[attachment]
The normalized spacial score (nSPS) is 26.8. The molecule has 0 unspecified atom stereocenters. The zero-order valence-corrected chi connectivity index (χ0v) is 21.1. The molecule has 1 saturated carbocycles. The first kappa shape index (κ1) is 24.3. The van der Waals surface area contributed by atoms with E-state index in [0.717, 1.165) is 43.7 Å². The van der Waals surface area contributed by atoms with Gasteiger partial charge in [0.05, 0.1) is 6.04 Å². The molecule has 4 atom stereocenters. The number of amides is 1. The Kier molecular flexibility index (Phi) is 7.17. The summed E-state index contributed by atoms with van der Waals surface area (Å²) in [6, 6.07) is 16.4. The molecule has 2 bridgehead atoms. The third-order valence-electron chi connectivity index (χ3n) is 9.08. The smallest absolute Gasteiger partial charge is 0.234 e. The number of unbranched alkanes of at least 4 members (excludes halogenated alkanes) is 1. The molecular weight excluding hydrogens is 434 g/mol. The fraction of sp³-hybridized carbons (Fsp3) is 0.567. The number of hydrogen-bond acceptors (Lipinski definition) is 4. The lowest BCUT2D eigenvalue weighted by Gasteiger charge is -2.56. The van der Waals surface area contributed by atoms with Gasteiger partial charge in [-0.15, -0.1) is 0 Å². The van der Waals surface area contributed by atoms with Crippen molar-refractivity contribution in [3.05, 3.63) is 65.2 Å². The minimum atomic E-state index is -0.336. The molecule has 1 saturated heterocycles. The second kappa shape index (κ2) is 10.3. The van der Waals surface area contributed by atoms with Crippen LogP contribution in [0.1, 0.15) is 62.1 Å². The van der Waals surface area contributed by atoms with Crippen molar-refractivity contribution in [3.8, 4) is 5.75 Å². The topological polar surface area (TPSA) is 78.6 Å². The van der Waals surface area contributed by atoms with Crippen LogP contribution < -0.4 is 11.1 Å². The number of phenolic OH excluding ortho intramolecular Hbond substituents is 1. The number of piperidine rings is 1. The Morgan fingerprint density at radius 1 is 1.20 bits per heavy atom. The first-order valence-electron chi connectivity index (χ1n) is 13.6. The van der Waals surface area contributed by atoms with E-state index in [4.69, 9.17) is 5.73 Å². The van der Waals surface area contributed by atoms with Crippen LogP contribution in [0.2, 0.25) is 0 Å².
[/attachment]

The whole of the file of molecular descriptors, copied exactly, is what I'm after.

The normalized spacial score (nSPS) is 26.8. The molecule has 0 unspecified atom stereocenters. The zero-order valence-corrected chi connectivity index (χ0v) is 21.1. The molecule has 1 saturated carbocycles. The first kappa shape index (κ1) is 24.3. The van der Waals surface area contributed by atoms with E-state index in [0.717, 1.165) is 43.7 Å². The van der Waals surface area contributed by atoms with Gasteiger partial charge in [0.05, 0.1) is 6.04 Å². The molecule has 4 atom stereocenters. The number of amides is 1. The Kier molecular flexibility index (Phi) is 7.17. The summed E-state index contributed by atoms with van der Waals surface area (Å²) in [6, 6.07) is 16.4. The molecule has 2 bridgehead atoms. The third-order valence-electron chi connectivity index (χ3n) is 9.08. The smallest absolute Gasteiger partial charge is 0.234 e. The number of unbranched alkanes of at least 4 members (excludes halogenated alkanes) is 1. The molecular weight excluding hydrogens is 434 g/mol. The fraction of sp³-hybridized carbons (Fsp3) is 0.567. The number of hydrogen-bond acceptors (Lipinski definition) is 4. The lowest BCUT2D eigenvalue weighted by Gasteiger charge is -2.56. The van der Waals surface area contributed by atoms with Gasteiger partial charge in [-0.15, -0.1) is 0 Å². The van der Waals surface area contributed by atoms with Crippen molar-refractivity contribution in [3.05, 3.63) is 65.2 Å². The minimum atomic E-state index is -0.336. The molecule has 1 saturated heterocycles. The second kappa shape index (κ2) is 10.3. The van der Waals surface area contributed by atoms with Crippen LogP contribution in [0.1, 0.15) is 62.1 Å². The van der Waals surface area contributed by atoms with Crippen molar-refractivity contribution in [3.8, 4) is 5.75 Å². The topological polar surface area (TPSA) is 78.6 Å². The van der Waals surface area contributed by atoms with Crippen LogP contribution < -0.4 is 11.1 Å². The number of phenolic OH excluding ortho intramolecular Hbond substituents is 1. The number of piperidine rings is 1. The Morgan fingerprint density at radius 1 is 1.20 bits per heavy atom. The first-order valence-electron chi connectivity index (χ1n) is 13.6. The van der Waals surface area contributed by atoms with E-state index in [4.69, 9.17) is 5.73 Å². The van der Waals surface area contributed by atoms with Crippen LogP contribution in [0.2, 0.25) is 0 Å².